For your present, here's today's Forgotten English (© Jeffrey Kacirk):
Strange things, wonders, Ferlies (or fairlies) is in common use in Scotland for "sights, show things to be seen." ... [From] Middle English ferly, strange, wonderful; Old English færlic, sudden, unexpected.--Walter Skeat's Glossary of Tudor and Stuart Words, 1914
Birthday of Samuel Johnson (1709-1784),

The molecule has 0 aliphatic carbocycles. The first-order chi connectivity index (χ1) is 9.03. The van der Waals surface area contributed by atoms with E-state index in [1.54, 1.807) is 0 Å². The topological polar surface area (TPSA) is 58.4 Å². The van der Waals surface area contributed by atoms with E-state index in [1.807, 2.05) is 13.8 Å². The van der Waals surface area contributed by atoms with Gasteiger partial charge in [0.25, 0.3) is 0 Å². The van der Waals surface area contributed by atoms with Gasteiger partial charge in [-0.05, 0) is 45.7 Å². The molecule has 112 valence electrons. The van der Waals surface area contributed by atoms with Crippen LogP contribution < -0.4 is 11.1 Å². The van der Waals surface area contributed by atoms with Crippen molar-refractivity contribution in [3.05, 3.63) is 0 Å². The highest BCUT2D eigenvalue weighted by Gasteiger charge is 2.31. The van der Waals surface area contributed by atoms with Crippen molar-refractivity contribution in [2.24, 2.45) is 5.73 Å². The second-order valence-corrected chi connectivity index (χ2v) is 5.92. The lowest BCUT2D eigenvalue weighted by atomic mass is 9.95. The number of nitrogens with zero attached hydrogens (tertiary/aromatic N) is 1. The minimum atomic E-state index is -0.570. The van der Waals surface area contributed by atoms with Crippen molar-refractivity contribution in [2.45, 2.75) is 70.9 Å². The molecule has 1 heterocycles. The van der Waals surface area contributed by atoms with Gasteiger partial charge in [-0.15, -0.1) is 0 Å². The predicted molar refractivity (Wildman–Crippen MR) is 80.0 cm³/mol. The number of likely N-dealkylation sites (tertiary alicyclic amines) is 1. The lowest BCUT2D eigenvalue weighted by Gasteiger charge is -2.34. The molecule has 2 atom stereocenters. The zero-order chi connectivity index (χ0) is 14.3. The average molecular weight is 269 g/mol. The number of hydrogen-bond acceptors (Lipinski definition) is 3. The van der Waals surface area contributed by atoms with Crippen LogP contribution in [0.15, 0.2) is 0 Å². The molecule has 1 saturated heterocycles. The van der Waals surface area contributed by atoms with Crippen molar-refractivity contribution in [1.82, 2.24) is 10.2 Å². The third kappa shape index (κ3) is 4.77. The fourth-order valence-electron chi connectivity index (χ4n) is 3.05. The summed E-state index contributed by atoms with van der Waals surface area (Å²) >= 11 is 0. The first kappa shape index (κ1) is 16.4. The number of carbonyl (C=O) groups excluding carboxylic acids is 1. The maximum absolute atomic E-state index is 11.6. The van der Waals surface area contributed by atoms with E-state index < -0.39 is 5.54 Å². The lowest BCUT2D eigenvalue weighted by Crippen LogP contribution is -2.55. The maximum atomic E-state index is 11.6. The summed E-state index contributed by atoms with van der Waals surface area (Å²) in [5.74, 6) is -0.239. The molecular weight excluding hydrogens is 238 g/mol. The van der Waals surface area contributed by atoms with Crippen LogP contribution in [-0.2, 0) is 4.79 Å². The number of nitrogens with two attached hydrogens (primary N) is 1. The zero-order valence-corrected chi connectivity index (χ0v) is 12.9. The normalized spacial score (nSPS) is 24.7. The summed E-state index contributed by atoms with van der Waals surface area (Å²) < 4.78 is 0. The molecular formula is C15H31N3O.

English lexicographer, critic, and poet, whose diverse remarks were preserved for posterity by his friend and protégé James Boswell in The Life of Samuel Johnson (1791). One such comment, uttered in December 1779, concerned one of Ireland's most amazing natural wonder, the remote coastal outcropping of cuboid rocks in county Antrim known as Giant's Causeway. When asked how interesting this place might be to a tourist, Dr. Johnson made this distinction: "Worth seeing? Yes, but not worth going to see." An example of Johnson's profoundly subtle influence on future generations of writers may be noticed in such modern guidebooks as the prestigious Michelin series, begun by Edouard Michelin about a century after Johnson's statement. The guides still embrace Johnson's concept on the subject, rating destinations with such terminology as "interesting" and "worth a detour," as well as those they classify as "worth a journey."